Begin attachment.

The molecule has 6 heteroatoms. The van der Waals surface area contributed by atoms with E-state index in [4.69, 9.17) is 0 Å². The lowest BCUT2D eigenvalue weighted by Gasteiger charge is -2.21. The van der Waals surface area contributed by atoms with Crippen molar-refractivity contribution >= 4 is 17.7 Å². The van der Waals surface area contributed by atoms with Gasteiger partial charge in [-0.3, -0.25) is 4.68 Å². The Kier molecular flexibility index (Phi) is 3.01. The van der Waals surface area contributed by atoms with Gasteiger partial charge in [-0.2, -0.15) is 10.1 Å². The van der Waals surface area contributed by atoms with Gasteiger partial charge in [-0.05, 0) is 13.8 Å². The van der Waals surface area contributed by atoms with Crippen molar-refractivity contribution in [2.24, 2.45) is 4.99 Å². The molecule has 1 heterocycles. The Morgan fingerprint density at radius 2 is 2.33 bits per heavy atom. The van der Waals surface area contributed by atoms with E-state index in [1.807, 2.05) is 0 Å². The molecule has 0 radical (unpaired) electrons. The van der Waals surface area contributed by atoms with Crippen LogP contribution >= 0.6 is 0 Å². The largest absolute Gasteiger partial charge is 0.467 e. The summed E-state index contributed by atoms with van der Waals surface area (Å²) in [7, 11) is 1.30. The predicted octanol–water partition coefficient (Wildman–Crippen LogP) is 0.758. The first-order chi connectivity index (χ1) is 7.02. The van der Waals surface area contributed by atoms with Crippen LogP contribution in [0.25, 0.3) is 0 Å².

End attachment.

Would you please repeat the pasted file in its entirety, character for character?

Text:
The molecule has 6 heteroatoms. The van der Waals surface area contributed by atoms with E-state index in [4.69, 9.17) is 0 Å². The lowest BCUT2D eigenvalue weighted by Gasteiger charge is -2.21. The van der Waals surface area contributed by atoms with Crippen molar-refractivity contribution >= 4 is 17.7 Å². The van der Waals surface area contributed by atoms with Gasteiger partial charge in [-0.3, -0.25) is 4.68 Å². The Kier molecular flexibility index (Phi) is 3.01. The van der Waals surface area contributed by atoms with Gasteiger partial charge in [-0.2, -0.15) is 10.1 Å². The van der Waals surface area contributed by atoms with Gasteiger partial charge in [-0.05, 0) is 13.8 Å². The van der Waals surface area contributed by atoms with Crippen molar-refractivity contribution in [2.24, 2.45) is 4.99 Å². The molecule has 1 heterocycles. The Morgan fingerprint density at radius 2 is 2.33 bits per heavy atom. The van der Waals surface area contributed by atoms with E-state index in [1.807, 2.05) is 0 Å². The molecule has 0 radical (unpaired) electrons. The van der Waals surface area contributed by atoms with Crippen LogP contribution >= 0.6 is 0 Å². The largest absolute Gasteiger partial charge is 0.467 e. The summed E-state index contributed by atoms with van der Waals surface area (Å²) in [7, 11) is 1.30. The predicted octanol–water partition coefficient (Wildman–Crippen LogP) is 0.758. The first-order chi connectivity index (χ1) is 7.02. The van der Waals surface area contributed by atoms with Crippen LogP contribution in [0.25, 0.3) is 0 Å².